Fifteenth Sunday in Ordinary Time, Classic

Matthew 13: 1-23

Gospel Summary

This parable about the sower of seeds is the first of seven parables that Matthew placed in the center of his gospel. Each of the parables adds a specific dimension to the reality that Matthew has described in the previous two chapters: although there are disciples who have begun to believe in him, Jesus is experiencing much rejection.

In the parable, the sower goes out and sows a great amount of seed. For various reasons much of the seed does not come to fruition. However, some of the seed that fell on rich soil produces an extraordinary amount of fruit.

The disciples then ask Jesus why he speaks in parables. Jesus, quoting a prophecy of Isaiah, enigmatically replies that parables both reveal and conceal the mysteries of the kingdom of heaven. Many, even though they hear the words of a parable, refuse to recognize the voice of divine wisdom calling them to conversion of heart and to healing.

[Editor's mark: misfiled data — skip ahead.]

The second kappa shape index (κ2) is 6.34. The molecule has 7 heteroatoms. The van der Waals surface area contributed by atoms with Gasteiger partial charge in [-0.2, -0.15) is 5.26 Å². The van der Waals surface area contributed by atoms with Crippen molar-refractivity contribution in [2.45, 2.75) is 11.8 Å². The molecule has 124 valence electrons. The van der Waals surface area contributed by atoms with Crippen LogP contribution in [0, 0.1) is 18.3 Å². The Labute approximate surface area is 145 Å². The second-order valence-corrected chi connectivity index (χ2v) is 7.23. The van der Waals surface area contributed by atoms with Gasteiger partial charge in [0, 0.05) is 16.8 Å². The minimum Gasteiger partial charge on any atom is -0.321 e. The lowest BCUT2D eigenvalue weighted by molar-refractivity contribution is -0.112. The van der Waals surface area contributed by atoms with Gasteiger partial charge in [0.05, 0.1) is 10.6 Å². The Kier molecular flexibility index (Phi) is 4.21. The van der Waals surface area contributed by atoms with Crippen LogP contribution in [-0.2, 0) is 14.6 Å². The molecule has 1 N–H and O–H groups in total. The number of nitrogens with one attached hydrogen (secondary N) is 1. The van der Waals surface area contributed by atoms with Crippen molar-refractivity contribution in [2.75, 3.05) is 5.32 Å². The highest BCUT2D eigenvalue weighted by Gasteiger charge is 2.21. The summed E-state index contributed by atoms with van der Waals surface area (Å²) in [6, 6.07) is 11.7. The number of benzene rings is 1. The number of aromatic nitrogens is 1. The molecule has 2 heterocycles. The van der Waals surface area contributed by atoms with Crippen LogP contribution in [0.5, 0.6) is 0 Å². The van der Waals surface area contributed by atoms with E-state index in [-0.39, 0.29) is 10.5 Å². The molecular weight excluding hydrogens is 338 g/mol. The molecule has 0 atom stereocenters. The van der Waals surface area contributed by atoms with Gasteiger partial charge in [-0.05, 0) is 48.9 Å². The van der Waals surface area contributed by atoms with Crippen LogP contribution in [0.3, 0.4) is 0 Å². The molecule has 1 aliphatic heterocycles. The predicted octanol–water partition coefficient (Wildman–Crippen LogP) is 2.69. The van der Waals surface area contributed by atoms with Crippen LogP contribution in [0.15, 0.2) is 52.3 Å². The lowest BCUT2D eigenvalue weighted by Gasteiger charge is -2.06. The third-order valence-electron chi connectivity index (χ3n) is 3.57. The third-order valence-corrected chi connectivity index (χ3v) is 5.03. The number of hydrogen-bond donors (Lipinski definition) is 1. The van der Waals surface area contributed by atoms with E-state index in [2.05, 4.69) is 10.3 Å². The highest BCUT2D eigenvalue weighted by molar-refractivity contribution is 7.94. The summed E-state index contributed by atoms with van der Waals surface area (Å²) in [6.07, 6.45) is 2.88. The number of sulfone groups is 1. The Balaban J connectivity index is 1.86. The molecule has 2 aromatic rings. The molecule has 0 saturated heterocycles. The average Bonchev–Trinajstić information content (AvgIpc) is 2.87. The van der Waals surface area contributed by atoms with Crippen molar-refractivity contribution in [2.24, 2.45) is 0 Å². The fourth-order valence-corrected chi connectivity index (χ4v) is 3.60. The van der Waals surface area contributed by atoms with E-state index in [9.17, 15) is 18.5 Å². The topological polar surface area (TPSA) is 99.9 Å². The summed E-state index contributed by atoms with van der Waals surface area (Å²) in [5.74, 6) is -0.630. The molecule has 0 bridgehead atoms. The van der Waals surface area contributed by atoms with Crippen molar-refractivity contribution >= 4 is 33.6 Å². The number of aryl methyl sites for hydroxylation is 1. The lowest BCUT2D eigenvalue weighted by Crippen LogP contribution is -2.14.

Matthew concludes this section by having Jesus amplify the parable of the sower by transforming the meaning of the seed from the word which initiates life in the kingdom, to the person who is called to life in the kingdom. Some persons hear the word without understanding its deeper meaning; some receive it, but fall away when tribulation comes; some hear it, but worldly anxiety and greed choke off the life it gives; some hear the word, understand it, and bear an extraordinary amount of fruit.

Life Implications

Jesus tells us the good news that the seeds of God’s kingdom have been abundantly sown everywhere in the world. Despite all the violence and despair that threaten us, we can live in hope. God’s kingdom has already come, will continue to grow, and will ultimately triumph. Henry David Thoreau remarked: “Convince me that you have a seed there, and I am prepared to expect wonders.”

The human-divine mystery of God’s kingdom means that we cannot grasp its meaning as we do the realities of this world. It is only in the humble attitude of prayer that we may receive the gift of faith’s understanding and conversion of heart. “ . . . although you [Father] have hidden these things from the wise and the learned you have revealed them to the childlike” (Mt 11:25).

Jesus warns us that even if we have heard his word, worldly anxiety or greed can destroy our Christian life. Today, in our celebration of the Eucharist we pray that the Spirit will grant us faithful perseverance in living according to Christ’s word so that God’s kingdom will flourish beyond measure.

Campion P. Gavaler, O.S.B.